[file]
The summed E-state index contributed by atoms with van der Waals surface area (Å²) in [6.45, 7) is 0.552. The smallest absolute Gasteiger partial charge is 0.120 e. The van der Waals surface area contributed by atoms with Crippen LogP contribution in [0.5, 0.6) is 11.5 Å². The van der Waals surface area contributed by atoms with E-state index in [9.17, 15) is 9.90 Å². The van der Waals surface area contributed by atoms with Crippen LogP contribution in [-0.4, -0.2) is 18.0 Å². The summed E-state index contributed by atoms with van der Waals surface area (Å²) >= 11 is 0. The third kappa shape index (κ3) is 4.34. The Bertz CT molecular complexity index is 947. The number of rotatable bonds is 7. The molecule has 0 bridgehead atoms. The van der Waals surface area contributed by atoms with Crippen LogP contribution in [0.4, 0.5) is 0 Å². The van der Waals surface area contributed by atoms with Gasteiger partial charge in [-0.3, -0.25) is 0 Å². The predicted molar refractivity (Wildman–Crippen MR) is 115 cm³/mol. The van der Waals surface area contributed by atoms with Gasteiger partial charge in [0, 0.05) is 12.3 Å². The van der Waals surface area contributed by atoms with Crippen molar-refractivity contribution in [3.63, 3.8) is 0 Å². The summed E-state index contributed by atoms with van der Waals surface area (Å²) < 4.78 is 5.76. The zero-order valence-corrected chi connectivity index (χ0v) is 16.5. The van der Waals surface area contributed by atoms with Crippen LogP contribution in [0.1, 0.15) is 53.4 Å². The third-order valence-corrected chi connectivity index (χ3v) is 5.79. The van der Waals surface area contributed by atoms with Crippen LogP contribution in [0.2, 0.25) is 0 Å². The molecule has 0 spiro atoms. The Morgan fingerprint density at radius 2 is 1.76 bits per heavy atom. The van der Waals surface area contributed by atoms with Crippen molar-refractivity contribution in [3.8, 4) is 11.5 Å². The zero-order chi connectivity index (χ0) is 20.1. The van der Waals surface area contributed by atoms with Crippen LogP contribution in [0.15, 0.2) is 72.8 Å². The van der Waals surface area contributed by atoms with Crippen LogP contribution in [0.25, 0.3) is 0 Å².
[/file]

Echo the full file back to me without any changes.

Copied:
The summed E-state index contributed by atoms with van der Waals surface area (Å²) in [6.45, 7) is 0.552. The smallest absolute Gasteiger partial charge is 0.120 e. The van der Waals surface area contributed by atoms with Crippen LogP contribution in [0.5, 0.6) is 11.5 Å². The van der Waals surface area contributed by atoms with E-state index in [9.17, 15) is 9.90 Å². The van der Waals surface area contributed by atoms with Crippen LogP contribution in [-0.4, -0.2) is 18.0 Å². The summed E-state index contributed by atoms with van der Waals surface area (Å²) >= 11 is 0. The third kappa shape index (κ3) is 4.34. The Bertz CT molecular complexity index is 947. The number of rotatable bonds is 7. The molecule has 0 bridgehead atoms. The van der Waals surface area contributed by atoms with Crippen LogP contribution in [0.4, 0.5) is 0 Å². The van der Waals surface area contributed by atoms with Gasteiger partial charge in [-0.3, -0.25) is 0 Å². The predicted molar refractivity (Wildman–Crippen MR) is 115 cm³/mol. The van der Waals surface area contributed by atoms with Gasteiger partial charge in [0, 0.05) is 12.3 Å². The van der Waals surface area contributed by atoms with Crippen molar-refractivity contribution in [3.63, 3.8) is 0 Å². The summed E-state index contributed by atoms with van der Waals surface area (Å²) < 4.78 is 5.76. The zero-order valence-corrected chi connectivity index (χ0v) is 16.5. The van der Waals surface area contributed by atoms with Crippen LogP contribution in [0.1, 0.15) is 53.4 Å². The third-order valence-corrected chi connectivity index (χ3v) is 5.79. The van der Waals surface area contributed by atoms with Crippen LogP contribution in [0.2, 0.25) is 0 Å². The molecule has 0 spiro atoms. The Morgan fingerprint density at radius 2 is 1.76 bits per heavy atom. The van der Waals surface area contributed by atoms with Crippen molar-refractivity contribution in [3.8, 4) is 11.5 Å². The zero-order chi connectivity index (χ0) is 20.1. The van der Waals surface area contributed by atoms with Crippen LogP contribution in [0.15, 0.2) is 72.8 Å². The van der Waals surface area contributed by atoms with Crippen LogP contribution in [0.25, 0.3) is 0 Å².